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Bloomington debate: Baron Hill's hypocrisy on display

By Scott Tibbs, October 22, 2010

Baron Hill's hypocrisy was on display Monday night when he complained that there is "too much money in politics." After all, this is the same man who took $2.15 million in donations in 2008, compared to $1 million for his opponent. There is too much money in politics, Baron? Then why did you raise twice as much as your opponent? Then, less than three days later, the DCCC and the SEIU announced they would be giving $588,395 to Hill. There is too much money in politics, Baron? Really?

Of course, hypocrisy is not anything new for Baron Hill, who boasted that he does not wear religion on his sleeve for political gain and then posted a video of him praying on his campaign website.

Hill also cried during the debate about independent expenditures. "Some have been spent already in the Ninth District against me quite frankly. And, you know, the poor and the helpless can't compete against something like that," Hill said.

Seriously, Baron? You, as an incumbent Congressman, are actually lumping yourself in with "the poor and the helpless" and crying that you cannot compete against outside interest groups running commercials against you?

Hill attacked the Supreme Court's defense of free speech in January, which was expected. What was not expected was that "Libertarian" Greg Knott agreed with him. The First Amendment could not possibly be more clear when it says that Congress shall make no law abridging the freedom of speech. The essence of philosophical libertarianism is support for constitutional rights and limited government, both of which were opposed by the faux "Libertarian" candidate. Clearly, there is no reason for philosophical libertarians to support Knott after this gaffe.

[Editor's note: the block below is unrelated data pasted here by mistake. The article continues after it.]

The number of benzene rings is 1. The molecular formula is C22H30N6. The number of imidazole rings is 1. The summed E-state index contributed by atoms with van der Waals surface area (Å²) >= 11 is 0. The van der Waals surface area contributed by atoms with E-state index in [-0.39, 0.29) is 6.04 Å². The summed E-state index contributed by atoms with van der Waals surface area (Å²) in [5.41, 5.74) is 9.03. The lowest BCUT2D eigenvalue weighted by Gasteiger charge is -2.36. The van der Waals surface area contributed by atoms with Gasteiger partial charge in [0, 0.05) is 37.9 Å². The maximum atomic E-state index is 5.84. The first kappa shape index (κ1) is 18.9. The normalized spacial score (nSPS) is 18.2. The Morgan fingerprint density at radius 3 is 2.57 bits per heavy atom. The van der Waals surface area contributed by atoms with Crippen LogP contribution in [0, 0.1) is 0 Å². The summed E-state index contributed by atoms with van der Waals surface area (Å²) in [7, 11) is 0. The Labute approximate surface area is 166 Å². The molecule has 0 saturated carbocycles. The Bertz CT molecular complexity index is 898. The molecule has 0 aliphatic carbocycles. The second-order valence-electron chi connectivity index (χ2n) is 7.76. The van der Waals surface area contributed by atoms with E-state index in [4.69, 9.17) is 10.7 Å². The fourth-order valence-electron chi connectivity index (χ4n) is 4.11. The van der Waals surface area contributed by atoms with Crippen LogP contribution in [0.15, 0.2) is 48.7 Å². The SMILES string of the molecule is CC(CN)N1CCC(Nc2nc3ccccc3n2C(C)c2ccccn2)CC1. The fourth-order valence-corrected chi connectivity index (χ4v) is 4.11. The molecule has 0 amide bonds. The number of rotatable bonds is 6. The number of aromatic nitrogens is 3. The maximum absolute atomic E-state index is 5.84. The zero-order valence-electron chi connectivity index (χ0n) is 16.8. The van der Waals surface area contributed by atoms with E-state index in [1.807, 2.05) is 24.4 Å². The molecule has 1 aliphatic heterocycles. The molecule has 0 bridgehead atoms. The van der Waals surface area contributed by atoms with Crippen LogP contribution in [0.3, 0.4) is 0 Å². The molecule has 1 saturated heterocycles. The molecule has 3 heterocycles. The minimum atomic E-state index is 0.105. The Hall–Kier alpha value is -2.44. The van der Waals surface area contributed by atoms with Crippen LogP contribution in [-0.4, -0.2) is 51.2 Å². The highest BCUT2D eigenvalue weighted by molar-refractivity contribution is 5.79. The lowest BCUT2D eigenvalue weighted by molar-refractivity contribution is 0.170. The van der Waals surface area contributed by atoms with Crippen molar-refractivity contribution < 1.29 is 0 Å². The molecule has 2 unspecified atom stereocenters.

I was very pleased to hear Todd Young bring up the Community Reinvestment Act and the role it played in the 2008 economic collapse. There were a number of reasons for the banking crisis, but the role government played in pushing banks to give loans to people who were never going to be able to pay them back cannot be ignored.

Baron Hill also bragged about "PAYGO" rules implemented in the 1990's but neglected to mention that it was the Republican Congress that presided over a balanced budget during that time. Democrats complained bitterly about "spending cuts" but by the year 2000 we had a $236 billion budget surplus. The last budget passed by the Democratic Congress in 1994 had a $163.9 billion budget deficit. Unfortunately, Republicans lost their way after George W. Bush was elected and abandoned fiscal restraint. I firmly believe Todd Young has learned from the mistakes of the past.

The incumbent's record on the deficit is far from pristine, as Young pointed out that Baron Hill voted to suspend PAYGO rules 85% of the time. When you consider that the budget deficit was rapidly shrinking in 2006 and 2007 and only exploded after Baron Hill and Nancy Pelosi took over in January of 2007, Hill and the Democrats have very little room to brag about deficit reduction.

The choice we will make in 11 days could not possibly be clearer. We can continue with the failed policies of Baron Hill, Nancy Pelosi and Barack Obama, with trillion-dollar budget deficits and 10% unemployment, or we can reform Washington with limited government policies that the 2010 freshman class will implement once the GOP takes over in November. While most people believe that the Republicans will take the House in 11 days, winning the Ninth District is nowhere near assured. We all need to get out and vote for Todd Young on November 2.